The main requirement for membership was measurable psychological levelness, which is to say sanity.  They didn’t want potential megalomaniacs who would derail their efforts or warp them.  That’s not something everyone thinks about.

They didn’t know it, but the Apex Club was very much like the original founders.  Sometimes those attempting to explore something are very much like what they’re exploring.

They sought to identify the individuals who had the potential to fulfill the original vision.  To put that another way, exceptional individuals came together to fulfill the vision of exceptional individuals by looking for other exceptional individuals.  Got it?

That’s why they cared about people like Jasper Finds and Charlie Varrick, and why they cared about the identity of the infant under the care of Celeste Montano, why they sought to recruit Martha Thomas, who was to be the last of their agents, who would answer the riddle of the infant and all the other questions, and quite possibly, the biggest one of them all, what exactly was the vision of the future that gave birth to the City of Tomorrow.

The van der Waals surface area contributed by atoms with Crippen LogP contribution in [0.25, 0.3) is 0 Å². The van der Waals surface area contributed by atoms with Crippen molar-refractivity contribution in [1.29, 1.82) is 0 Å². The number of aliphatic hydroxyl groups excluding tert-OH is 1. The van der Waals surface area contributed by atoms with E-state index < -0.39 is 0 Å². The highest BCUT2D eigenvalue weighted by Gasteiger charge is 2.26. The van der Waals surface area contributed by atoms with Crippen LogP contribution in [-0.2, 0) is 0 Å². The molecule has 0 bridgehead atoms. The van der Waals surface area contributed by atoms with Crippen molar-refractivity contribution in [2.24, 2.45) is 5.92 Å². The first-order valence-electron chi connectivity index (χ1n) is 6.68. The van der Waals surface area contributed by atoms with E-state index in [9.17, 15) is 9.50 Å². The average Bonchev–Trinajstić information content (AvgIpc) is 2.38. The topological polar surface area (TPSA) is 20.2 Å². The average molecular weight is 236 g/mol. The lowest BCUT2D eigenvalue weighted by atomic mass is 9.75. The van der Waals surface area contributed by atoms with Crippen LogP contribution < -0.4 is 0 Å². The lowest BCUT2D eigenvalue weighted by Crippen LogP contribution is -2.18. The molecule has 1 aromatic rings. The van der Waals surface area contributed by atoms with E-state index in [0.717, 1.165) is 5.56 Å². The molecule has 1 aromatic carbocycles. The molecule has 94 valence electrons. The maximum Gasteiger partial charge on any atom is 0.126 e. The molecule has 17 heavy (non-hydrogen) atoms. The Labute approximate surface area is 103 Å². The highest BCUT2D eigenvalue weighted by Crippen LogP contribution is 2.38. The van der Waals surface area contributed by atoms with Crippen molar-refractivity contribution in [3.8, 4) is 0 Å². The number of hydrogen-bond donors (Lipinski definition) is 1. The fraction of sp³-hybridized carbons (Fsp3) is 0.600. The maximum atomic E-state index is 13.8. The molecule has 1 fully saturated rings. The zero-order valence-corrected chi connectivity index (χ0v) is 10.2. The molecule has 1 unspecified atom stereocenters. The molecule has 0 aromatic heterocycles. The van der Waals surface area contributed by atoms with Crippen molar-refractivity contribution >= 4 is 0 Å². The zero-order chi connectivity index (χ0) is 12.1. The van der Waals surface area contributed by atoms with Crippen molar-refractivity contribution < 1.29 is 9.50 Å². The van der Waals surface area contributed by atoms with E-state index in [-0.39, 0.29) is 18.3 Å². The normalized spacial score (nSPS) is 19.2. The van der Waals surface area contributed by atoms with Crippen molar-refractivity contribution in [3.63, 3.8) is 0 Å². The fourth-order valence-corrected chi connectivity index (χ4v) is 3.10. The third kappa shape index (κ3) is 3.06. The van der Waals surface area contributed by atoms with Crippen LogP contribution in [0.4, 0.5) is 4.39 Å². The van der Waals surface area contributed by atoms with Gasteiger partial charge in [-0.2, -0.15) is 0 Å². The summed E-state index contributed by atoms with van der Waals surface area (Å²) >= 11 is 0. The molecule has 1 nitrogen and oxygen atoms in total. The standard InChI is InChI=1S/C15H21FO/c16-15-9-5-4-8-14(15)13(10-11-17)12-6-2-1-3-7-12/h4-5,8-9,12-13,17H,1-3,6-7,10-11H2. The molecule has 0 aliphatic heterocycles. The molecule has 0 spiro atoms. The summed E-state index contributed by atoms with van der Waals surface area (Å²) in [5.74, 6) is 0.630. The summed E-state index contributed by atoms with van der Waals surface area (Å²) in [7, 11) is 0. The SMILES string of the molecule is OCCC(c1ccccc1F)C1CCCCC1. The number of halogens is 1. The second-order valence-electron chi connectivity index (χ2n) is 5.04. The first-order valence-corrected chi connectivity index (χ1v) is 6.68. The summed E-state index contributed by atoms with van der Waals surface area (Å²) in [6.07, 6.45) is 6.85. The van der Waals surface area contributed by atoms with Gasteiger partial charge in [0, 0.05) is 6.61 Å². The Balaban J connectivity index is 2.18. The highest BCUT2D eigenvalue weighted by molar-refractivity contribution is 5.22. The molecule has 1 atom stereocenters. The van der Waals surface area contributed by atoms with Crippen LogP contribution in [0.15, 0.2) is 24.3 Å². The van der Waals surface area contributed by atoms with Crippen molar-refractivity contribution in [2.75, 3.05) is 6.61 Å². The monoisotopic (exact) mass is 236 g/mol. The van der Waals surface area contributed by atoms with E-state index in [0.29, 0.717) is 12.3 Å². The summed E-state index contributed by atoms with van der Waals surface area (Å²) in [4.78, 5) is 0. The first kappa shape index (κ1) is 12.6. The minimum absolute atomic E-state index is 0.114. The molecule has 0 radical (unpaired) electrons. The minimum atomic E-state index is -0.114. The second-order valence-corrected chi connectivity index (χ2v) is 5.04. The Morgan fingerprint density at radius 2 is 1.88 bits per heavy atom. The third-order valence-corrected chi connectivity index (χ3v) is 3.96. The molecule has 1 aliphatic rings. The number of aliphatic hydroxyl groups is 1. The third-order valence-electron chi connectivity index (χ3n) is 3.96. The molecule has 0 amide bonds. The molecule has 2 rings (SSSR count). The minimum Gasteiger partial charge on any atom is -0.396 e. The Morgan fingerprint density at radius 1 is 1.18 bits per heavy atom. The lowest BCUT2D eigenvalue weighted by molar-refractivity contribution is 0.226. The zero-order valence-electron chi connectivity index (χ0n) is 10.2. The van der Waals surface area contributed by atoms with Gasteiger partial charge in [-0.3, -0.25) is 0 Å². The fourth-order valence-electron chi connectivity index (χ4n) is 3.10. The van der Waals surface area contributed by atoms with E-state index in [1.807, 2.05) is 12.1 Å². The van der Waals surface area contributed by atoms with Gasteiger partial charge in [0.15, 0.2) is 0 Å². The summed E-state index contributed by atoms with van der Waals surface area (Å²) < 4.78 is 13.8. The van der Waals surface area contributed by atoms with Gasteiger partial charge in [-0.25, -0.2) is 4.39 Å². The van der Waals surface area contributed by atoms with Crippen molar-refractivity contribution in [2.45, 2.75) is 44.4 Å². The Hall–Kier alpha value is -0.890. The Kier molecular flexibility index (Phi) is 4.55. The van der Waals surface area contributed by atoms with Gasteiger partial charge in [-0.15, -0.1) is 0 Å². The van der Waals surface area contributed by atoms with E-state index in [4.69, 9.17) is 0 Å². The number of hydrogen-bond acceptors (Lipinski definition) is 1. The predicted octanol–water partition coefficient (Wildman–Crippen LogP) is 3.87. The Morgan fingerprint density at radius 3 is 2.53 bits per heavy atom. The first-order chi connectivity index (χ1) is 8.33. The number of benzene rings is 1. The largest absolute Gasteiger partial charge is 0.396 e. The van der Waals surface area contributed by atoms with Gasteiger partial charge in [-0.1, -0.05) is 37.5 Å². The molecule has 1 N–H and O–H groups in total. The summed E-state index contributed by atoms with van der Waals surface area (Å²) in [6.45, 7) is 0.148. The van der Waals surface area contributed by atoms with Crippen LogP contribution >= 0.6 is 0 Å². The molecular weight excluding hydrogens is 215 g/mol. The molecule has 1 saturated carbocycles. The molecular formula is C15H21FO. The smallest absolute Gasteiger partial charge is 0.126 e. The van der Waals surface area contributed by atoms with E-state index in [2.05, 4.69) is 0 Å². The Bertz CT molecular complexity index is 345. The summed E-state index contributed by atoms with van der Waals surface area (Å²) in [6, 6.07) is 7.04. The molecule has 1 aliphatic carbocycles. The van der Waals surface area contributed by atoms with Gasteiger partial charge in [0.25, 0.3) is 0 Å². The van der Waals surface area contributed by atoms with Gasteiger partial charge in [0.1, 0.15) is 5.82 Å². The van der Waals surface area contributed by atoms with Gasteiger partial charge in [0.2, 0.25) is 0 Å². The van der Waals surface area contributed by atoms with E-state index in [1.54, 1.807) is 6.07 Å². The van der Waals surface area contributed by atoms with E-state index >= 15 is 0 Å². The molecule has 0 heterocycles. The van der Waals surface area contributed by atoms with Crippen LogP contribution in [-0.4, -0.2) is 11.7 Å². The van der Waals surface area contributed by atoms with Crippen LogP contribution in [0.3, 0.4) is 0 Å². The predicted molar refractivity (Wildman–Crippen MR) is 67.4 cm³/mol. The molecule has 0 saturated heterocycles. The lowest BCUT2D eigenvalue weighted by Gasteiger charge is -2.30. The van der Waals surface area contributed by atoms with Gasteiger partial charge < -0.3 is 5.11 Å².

Am I talking in circles?  I’ve found that most times it’s necessary to do that in order to understand what’s going on.

Martha struggled to accept what was happening to her, especially the odd way in which the Apex Club chose to reveal itself to her.  In the weeks and months after learning the truth of the clinic, she no longer saw individuals, no longer trusted them, and to its credit the Apex Club realized that this was to its benefit.  Martha was the opposite of everything it had assumed about what it would take in order to solve the riddle.  The fact that she had such a hard time adjusting also meant that she would never be comfortable, and that would only force her to fight harder for her answers.